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Re: Comments on PAGEAUTH 2.4: Lists

From: Ian Jacobs <ij@w3.org>
Date: Fri, 19 Mar 1999 12:21:41 -0500
Message-ID: <36F287A5.CFF18C84@w3.org>
To: Charles McCathieNevile <charles@w3.org>
CC: Al Gilman <asgilman@iamdigex.net>, Gerald Oskoboiny <gerald@w3.org>, w3c-wai-gl@w3.org
Hello,

Here's a proposal:

1) We say something like this:
   
    Non-visual users often "get lost" in lists, especially those with
    several layers of embedding and those that do not indicate the
    specific level of indentation for each item. Content developers are
    encouraged to use UL for unordered lists and OL for ordered lists
    (i.e., use markup appropriately).  However, until user agents
provide
    a means to identify list context clearly (e.g., by supporting the
    ':before' pseudo-element in CSS2), content developers should
    consider including contextual clues in their lists.

2) We talk about a CSS2 solution:

     The following CSS2 style sheet shows how to provide compound
numbers
     for nested lists created with either UL or OL elements.
     Items are numbered as "1", "1.1", "1.1.1", etc.

     <STYLE type="text/css">
        UL, OL { counter-reset: item }
        LI { display: block }
        LI:before { content: counters(item, "."); counter-increment:
item }
     </STYLE>

3) We talk about a CSS1 solution:

      Until either CSS2 is widely supported by users agents or user
      agents allow users to control rendering of lists through other
means,
      authors should consider providing contextual clues in nested 
      lists. The following CSS1 mechanism shows how to hide the
      end of a list when style sheets are turned on, and to reveal
      it when style sheets are turned off, when user style sheets
      override the hiding mechanism, or when style sheets aren't
      supported.


        <STYLE type="text/css">
          .endoflist { display: none }
        </STYLE>
       <UL>
         <LI>Paper:
            <UL>
              <LI>Envelopes
              <LI>Notepaper
              <LI>Letterhead
              <LI>Poster paper 
                <span class="endoflist">(End of Paper)</span>
           </UL>
        <LI>Pens:
             <UL>
              <LI>Blue writing pens
              <LI>whiteboard pens 
              <span class="endoflist">(End of Pens)</span>
            </UL>
       <LI>Fasteners:
             <UL>
              <LI>paper clips
              <LI>staples
              <LI>Big lengths of rope. 
              <span class="endoflist">(End of Fasteners)</span>
            </UL> <span class="endoflist">(End of Office
Supplies)</span>
      </UL>
      


  Note: This example does not help the case of wrapping
        list items. With some more effort, the author
        could put similar markup at the end of each list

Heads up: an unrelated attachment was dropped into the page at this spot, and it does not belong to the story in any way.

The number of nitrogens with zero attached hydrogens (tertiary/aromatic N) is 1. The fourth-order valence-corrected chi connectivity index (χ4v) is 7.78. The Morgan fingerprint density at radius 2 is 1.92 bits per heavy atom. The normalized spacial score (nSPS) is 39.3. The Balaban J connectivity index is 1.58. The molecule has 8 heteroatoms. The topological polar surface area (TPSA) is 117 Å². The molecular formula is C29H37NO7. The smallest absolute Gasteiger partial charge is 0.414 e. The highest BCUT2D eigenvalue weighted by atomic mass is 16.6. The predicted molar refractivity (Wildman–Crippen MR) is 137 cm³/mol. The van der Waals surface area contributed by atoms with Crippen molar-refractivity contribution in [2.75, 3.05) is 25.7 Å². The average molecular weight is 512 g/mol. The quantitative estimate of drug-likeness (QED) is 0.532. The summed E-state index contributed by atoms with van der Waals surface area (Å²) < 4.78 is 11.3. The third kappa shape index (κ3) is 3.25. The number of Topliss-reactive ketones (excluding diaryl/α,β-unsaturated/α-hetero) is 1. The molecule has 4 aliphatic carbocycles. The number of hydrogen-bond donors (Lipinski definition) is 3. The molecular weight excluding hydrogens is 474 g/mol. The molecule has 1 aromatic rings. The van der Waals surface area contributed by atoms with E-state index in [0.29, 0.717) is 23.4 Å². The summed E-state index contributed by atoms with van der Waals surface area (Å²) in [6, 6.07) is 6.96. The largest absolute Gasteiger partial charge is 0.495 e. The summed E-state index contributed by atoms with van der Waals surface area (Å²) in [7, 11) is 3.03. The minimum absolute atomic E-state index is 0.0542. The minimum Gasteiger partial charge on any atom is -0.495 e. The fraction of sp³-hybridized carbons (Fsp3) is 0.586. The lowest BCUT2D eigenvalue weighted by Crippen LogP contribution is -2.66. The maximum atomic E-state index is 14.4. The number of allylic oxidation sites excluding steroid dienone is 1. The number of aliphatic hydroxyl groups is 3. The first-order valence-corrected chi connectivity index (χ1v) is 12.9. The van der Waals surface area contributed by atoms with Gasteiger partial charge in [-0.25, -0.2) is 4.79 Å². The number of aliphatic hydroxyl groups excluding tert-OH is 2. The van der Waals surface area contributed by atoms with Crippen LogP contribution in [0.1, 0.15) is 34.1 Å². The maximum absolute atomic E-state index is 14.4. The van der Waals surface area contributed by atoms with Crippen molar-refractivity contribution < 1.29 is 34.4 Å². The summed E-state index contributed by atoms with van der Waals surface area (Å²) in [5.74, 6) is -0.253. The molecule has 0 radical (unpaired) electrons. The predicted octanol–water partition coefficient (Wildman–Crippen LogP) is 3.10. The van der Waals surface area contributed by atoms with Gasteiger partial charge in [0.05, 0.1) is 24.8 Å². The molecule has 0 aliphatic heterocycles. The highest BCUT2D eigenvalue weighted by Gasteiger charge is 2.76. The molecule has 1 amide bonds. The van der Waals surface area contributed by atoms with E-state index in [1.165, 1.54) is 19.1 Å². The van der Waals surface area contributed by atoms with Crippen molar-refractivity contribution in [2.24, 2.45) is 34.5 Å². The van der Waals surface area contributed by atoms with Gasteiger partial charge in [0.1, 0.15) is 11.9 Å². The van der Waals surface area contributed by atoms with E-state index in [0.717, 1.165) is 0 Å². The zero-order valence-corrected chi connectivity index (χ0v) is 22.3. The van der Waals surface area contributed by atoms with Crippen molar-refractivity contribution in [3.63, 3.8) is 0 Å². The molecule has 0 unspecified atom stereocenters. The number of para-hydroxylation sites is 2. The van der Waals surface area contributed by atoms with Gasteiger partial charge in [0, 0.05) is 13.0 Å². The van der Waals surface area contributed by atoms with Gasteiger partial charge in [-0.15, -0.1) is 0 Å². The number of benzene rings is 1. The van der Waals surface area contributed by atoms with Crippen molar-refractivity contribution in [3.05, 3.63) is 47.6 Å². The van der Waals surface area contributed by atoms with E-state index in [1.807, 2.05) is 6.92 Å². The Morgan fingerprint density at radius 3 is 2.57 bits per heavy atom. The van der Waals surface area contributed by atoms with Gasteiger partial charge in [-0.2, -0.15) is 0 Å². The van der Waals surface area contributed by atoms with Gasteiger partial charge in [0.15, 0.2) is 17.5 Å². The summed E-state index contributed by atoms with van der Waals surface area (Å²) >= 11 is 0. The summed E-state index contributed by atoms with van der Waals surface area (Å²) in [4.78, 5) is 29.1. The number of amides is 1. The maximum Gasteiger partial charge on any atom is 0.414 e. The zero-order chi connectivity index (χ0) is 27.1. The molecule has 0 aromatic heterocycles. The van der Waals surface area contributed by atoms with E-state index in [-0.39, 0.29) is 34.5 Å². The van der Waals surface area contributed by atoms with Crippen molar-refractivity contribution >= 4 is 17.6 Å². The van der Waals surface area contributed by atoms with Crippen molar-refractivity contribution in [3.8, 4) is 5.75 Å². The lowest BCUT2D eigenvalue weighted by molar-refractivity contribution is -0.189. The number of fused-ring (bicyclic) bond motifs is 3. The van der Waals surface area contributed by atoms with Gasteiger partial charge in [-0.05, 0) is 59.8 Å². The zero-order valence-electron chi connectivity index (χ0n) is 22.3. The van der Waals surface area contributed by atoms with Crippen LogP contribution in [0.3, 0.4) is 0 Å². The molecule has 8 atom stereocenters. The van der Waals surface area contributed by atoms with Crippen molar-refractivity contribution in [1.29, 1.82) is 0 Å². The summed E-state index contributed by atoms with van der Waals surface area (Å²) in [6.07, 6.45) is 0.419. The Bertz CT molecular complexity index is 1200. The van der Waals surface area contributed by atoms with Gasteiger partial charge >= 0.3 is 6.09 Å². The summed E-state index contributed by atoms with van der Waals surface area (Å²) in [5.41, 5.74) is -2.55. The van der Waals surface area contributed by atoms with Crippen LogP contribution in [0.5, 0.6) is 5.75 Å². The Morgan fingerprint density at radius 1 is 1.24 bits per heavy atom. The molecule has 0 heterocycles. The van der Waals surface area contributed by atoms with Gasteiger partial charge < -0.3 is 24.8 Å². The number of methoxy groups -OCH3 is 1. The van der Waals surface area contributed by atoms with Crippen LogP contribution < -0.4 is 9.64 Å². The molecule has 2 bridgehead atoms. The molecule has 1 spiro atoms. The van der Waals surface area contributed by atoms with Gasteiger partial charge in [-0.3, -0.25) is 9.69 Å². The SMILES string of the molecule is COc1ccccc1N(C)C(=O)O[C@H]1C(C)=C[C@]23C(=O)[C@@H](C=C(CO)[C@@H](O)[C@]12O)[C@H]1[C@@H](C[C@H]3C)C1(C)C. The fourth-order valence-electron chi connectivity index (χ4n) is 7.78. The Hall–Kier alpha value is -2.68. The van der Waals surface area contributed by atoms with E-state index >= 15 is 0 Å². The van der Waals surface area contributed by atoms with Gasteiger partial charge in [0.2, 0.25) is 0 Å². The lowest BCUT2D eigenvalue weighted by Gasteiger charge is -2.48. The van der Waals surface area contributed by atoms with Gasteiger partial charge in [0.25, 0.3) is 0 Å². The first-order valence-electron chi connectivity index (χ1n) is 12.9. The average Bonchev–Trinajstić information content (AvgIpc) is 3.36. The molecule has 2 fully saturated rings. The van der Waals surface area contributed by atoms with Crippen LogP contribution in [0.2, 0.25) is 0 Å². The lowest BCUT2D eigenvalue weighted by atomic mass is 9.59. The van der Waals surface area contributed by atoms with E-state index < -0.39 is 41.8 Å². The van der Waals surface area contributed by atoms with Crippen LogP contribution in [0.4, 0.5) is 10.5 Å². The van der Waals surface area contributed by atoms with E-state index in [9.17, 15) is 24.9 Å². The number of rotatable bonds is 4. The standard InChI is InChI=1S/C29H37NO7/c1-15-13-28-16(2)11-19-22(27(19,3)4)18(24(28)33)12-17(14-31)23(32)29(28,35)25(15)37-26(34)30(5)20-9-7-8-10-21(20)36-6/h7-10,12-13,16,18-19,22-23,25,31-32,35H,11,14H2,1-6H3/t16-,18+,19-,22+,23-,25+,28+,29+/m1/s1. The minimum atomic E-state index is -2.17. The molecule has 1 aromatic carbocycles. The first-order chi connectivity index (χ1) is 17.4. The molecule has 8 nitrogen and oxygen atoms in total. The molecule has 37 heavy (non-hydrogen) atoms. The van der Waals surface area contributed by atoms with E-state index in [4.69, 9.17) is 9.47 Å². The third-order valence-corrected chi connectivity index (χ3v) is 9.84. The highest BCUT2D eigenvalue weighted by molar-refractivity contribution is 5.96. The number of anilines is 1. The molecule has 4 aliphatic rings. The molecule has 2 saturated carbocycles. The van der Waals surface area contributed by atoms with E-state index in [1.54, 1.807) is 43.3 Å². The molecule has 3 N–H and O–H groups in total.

item.        

  Question: Perhaps it's also helpful to use this mechanism
            at the beginning of each list to say how
            many items are in the list. Any thoughts?

All comments welcome!!

 - Ian  


> We use staiontery of 3 types, each of which is divided into several
> subcatergories:
> 
> 1. Paper - 4 type
>    1. Envelopes
>    2. Notepaper
>    3. Letterhead
>    4. Poster paper
> 2. Pens - 2 types
>    1. Blue writing pens
>    2. whiteboard pens
> 3. fasteners - 3 types
>    1. paper clips
>    2. staples
>    3. Big lengths of rope.
> 
> Provides more clues to navigation and to the implicit structure of the
> list than if unordered lists were used.
> 
> charles
> 
> On Sun, 7 Mar 1999, Al Gilman wrote:
> 
>   At 09:11 AM 3/7/99 -0500, Ian Jacobs wrote:
>   >Gerald Oskoboiny wrote:
>   >
>   >>
>   >> But this doesn't seem like a good example of an ordered list at
>   >> all -- the items in these lists don't have a particular order to
>   >> them (green, purple, and mauve aren't in that order for any
>   >> particular reason.)
>   >>
>   >> I suggest that this example be changed to use list items that
>   >> really ought to be ordered. (like giving instructions on how
>   >> to do something.)
>   >
>   >Yep, I agree.
>   >
> 
>   There is more to this guideline than this exchange reveals.  I was shocked
>   when I first encountered this guideline, because the fact that lists give
>   the appearance of order to things that are semantically sets is one of my
>   hot buttons.  But there is a reason for it.  And it goes beyond just those
>   cases that are natural OL applications.
> 
>   Numbering of list items is a navigation aid for someone using a screen
>   reader, which really treats the document as a sequence of lines.  Braille
>   formatting uses hierarchical numbering of sections and not indenting to
>   show structure for a similar reason.  So the guidelines need to expose this
>   issue.  There is benefit to ordinal marking of lists for navigation for
>   this group.  This is not a pure win-win deal; so the practice has to be
>   applied with a grain of salt.  But there is some motivation to use OL over
>   UL even when the underlying semantics indicate UL.
> 
>   On the other hand, this particular example is so dysfunctional that we had
>   better come up with a better one if we want to pass the laugh test.  A long
>   single-level list would be a better idea.
> 
>   Al
> 
> 
> --Charles McCathieNevile            mailto:charles@w3.org
> phone: +1 617 258 0992   http://www.w3.org/People/Charles
> W3C Web Accessibility Initiative    http://www.w3.org/WAI
> MIT/LCS  -  545 Technology sq., Cambridge MA, 02139,  USA

-- 
Ian Jacobs (jacobs@w3.org) 
Tel/Fax: (212) 684-1814 
http://www.w3.org/People/Jacobs
Received on Friday, 19 March 1999 12:21:15 GMT

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